The scientists in charge of NASA’s Curiosity rover are sitting on some exciting, but not-yet-confirmed news, NPR’s Joe Palca reports. The major discovery involves the biggest instrument on the Mars rover called the Sample Analysis at Mars, or SAM.
The purpose of SAM is to determine what minerals and chemicals are in the sand, rocks and atmosphere of Mars by collecting and processing samples.
SAM ingested its first soil sample from a wind-blown patch of sand known as “Rocknest” on Nov. 9. Apparently, the results are very cool, and we guess, might provide some indication as to whether Mars was ever able to support life, which is the purpose of the entire two-year Curiosity mission.
John Grotzinger, the lead project scientist for the Mars mission, tells Palca, “this data is gonna be one for the history books. It’s looking really good.”
The reason NASA is staying tight-lipped about the new data is because SAM previously examined samples of the Martian air, sparking rumblings that their might be methane on Mars. But to much dismay, Curiosity turned up no methane, a that gas would have been a sign of life on the Red Planet.
Then there’s the “arsenic-life” debacle. In 2010, NASA made a huge deal over arsenic-eating bacteria found in a California lake. A press release sent out by the space agency before a news conference called the discovery “an astrobiology finding that will impact the search for evidence of extraterrestrial life.” Well, it turns out the microbes didn’t only live on arsenic. The findings were debunked in a set of papers published in the journal Science in July.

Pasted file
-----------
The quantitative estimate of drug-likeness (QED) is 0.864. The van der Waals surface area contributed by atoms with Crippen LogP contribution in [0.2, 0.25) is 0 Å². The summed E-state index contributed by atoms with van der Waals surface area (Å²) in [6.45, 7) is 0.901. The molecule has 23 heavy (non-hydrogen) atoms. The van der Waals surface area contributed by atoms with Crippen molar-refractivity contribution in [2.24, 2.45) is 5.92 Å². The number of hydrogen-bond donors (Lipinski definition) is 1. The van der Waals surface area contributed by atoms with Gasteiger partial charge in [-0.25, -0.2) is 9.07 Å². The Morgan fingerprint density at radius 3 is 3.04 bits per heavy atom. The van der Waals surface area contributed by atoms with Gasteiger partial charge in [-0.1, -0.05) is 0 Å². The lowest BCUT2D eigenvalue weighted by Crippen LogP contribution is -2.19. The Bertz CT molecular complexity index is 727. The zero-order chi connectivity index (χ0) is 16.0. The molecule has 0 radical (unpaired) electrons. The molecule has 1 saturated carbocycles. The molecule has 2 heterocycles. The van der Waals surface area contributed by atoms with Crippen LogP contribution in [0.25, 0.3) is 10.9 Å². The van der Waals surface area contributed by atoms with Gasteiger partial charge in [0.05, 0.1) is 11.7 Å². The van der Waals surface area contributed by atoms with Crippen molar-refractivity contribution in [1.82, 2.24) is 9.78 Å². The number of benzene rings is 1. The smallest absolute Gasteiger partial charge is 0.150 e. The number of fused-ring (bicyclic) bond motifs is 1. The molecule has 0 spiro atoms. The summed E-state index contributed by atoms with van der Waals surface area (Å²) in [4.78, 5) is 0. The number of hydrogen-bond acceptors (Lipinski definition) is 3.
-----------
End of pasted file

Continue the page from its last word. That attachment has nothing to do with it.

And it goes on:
Naturally, the space agency wants to make sure their analysis is correct before feeding any misleading news to the media (with the exception of this latest nugget of information).
Palca characterises the type of clandestine operation going on here:
Grotzinger says it will take several weeks before he and his team are ready to talk about their latest finding. In the meantime he’ll fend off requests from pesky reporters, and probably from NASA brass as well.
Guy Webster, a spokesman for the Curiosity crew, confirmed this in a zipped-up email to Business Insider: The “science team is analysing data from SAM’s soil inspection, but is not ready to discuss it yet,” he wrote. “Scientists want to gain confidence in the findings before taking them outside of the science team,” Webster added.
Meanwhile, the instrument that detects radiation on Mars recently presented data suggesting it would be possible for an astronaut to live on Mars, for a limited period of time, without being burnt to a crisp or getting severely ill from radiation poisoning.
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